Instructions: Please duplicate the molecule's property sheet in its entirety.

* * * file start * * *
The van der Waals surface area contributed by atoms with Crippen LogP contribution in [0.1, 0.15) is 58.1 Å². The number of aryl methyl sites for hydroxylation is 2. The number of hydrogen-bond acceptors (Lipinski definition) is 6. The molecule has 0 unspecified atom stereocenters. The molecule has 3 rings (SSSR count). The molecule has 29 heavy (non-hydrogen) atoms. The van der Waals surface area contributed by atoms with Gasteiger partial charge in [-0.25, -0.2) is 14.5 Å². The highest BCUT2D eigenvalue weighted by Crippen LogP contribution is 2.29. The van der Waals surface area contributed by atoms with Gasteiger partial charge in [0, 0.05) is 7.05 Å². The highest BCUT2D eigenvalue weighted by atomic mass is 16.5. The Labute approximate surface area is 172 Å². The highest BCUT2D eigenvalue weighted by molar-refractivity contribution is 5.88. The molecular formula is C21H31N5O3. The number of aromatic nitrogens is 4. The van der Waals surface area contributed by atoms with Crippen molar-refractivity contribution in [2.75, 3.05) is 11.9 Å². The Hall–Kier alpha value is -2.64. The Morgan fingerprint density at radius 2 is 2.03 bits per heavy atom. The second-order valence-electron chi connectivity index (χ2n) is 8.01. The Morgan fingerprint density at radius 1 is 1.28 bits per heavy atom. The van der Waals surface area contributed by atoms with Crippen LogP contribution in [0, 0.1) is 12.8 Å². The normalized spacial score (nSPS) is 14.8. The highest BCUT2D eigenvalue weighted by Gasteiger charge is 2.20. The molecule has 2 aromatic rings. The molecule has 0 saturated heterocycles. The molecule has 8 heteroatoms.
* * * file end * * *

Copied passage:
The van der Waals surface area contributed by atoms with Crippen LogP contribution in [0.1, 0.15) is 58.1 Å². The number of aryl methyl sites for hydroxylation is 2. The number of hydrogen-bond acceptors (Lipinski definition) is 6. The molecule has 0 unspecified atom stereocenters. The molecule has 3 rings (SSSR count). The molecule has 29 heavy (non-hydrogen) atoms. The van der Waals surface area contributed by atoms with Gasteiger partial charge in [-0.25, -0.2) is 14.5 Å². The highest BCUT2D eigenvalue weighted by Crippen LogP contribution is 2.29. The van der Waals surface area contributed by atoms with Gasteiger partial charge in [0, 0.05) is 7.05 Å². The highest BCUT2D eigenvalue weighted by atomic mass is 16.5. The Labute approximate surface area is 172 Å². The highest BCUT2D eigenvalue weighted by molar-refractivity contribution is 5.88. The molecular formula is C21H31N5O3. The number of aromatic nitrogens is 4. The van der Waals surface area contributed by atoms with Crippen molar-refractivity contribution in [2.75, 3.05) is 11.9 Å². The Hall–Kier alpha value is -2.64. The Morgan fingerprint density at radius 2 is 2.03 bits per heavy atom. The second-order valence-electron chi connectivity index (χ2n) is 8.01. The Morgan fingerprint density at radius 1 is 1.28 bits per heavy atom. The van der Waals surface area contributed by atoms with Crippen LogP contribution in [0, 0.1) is 12.8 Å². The normalized spacial score (nSPS) is 14.8. The highest BCUT2D eigenvalue weighted by Gasteiger charge is 2.20. The molecule has 2 aromatic rings. The molecule has 0 saturated heterocycles. The molecule has 8 heteroatoms.